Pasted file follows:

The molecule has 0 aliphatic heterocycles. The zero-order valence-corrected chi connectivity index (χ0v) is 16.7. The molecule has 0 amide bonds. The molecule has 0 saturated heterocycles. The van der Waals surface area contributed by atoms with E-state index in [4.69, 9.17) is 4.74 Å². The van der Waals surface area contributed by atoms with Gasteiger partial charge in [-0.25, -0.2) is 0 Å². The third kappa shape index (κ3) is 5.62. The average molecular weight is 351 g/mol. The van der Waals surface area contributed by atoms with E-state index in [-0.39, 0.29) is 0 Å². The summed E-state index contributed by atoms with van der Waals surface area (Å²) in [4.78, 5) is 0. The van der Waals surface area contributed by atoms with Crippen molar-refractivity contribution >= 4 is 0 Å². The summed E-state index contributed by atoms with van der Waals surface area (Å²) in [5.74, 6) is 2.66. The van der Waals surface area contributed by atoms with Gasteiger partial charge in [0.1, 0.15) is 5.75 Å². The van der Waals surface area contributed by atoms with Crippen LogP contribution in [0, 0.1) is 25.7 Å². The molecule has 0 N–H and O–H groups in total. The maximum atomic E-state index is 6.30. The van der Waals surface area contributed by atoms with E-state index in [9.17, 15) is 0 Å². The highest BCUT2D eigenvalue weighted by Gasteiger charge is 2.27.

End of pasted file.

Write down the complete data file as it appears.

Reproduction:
The molecule has 0 aliphatic heterocycles. The zero-order valence-corrected chi connectivity index (χ0v) is 16.7. The molecule has 0 amide bonds. The molecule has 0 saturated heterocycles. The van der Waals surface area contributed by atoms with E-state index in [4.69, 9.17) is 4.74 Å². The van der Waals surface area contributed by atoms with Gasteiger partial charge in [-0.25, -0.2) is 0 Å². The third kappa shape index (κ3) is 5.62. The average molecular weight is 351 g/mol. The van der Waals surface area contributed by atoms with E-state index in [-0.39, 0.29) is 0 Å². The summed E-state index contributed by atoms with van der Waals surface area (Å²) in [4.78, 5) is 0. The van der Waals surface area contributed by atoms with Crippen molar-refractivity contribution >= 4 is 0 Å². The summed E-state index contributed by atoms with van der Waals surface area (Å²) in [5.74, 6) is 2.66. The van der Waals surface area contributed by atoms with Gasteiger partial charge in [0.1, 0.15) is 5.75 Å². The van der Waals surface area contributed by atoms with Crippen LogP contribution in [0, 0.1) is 25.7 Å². The molecule has 0 N–H and O–H groups in total. The maximum atomic E-state index is 6.30. The van der Waals surface area contributed by atoms with E-state index in [9.17, 15) is 0 Å². The highest BCUT2D eigenvalue weighted by Gasteiger charge is 2.27.